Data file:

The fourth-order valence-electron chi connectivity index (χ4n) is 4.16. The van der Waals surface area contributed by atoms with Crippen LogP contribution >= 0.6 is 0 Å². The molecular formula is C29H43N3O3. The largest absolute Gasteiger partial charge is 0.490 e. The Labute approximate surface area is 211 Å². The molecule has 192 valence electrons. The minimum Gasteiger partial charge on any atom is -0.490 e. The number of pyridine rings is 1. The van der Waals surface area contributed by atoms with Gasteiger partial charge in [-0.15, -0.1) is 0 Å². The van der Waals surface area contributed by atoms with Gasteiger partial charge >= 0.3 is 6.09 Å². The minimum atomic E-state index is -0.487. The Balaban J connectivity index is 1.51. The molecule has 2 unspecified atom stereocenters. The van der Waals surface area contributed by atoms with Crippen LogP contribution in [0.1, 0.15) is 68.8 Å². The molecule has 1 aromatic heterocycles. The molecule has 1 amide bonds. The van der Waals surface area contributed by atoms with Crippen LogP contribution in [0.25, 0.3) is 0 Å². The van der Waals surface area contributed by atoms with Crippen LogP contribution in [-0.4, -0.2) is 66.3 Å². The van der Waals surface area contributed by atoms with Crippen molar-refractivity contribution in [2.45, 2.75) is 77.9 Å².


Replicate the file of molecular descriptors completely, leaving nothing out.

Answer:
The fourth-order valence-electron chi connectivity index (χ4n) is 4.16. The van der Waals surface area contributed by atoms with Crippen LogP contribution >= 0.6 is 0 Å². The molecular formula is C29H43N3O3. The largest absolute Gasteiger partial charge is 0.490 e. The Labute approximate surface area is 211 Å². The molecule has 192 valence electrons. The minimum Gasteiger partial charge on any atom is -0.490 e. The number of pyridine rings is 1. The van der Waals surface area contributed by atoms with Gasteiger partial charge in [-0.15, -0.1) is 0 Å². The van der Waals surface area contributed by atoms with Gasteiger partial charge >= 0.3 is 6.09 Å². The minimum atomic E-state index is -0.487. The Balaban J connectivity index is 1.51. The molecule has 2 unspecified atom stereocenters. The van der Waals surface area contributed by atoms with Crippen LogP contribution in [0.1, 0.15) is 68.8 Å². The molecule has 1 aromatic heterocycles. The molecule has 1 amide bonds. The van der Waals surface area contributed by atoms with Crippen LogP contribution in [0.25, 0.3) is 0 Å². The van der Waals surface area contributed by atoms with Crippen LogP contribution in [-0.4, -0.2) is 66.3 Å². The van der Waals surface area contributed by atoms with Crippen molar-refractivity contribution in [2.45, 2.75) is 77.9 Å².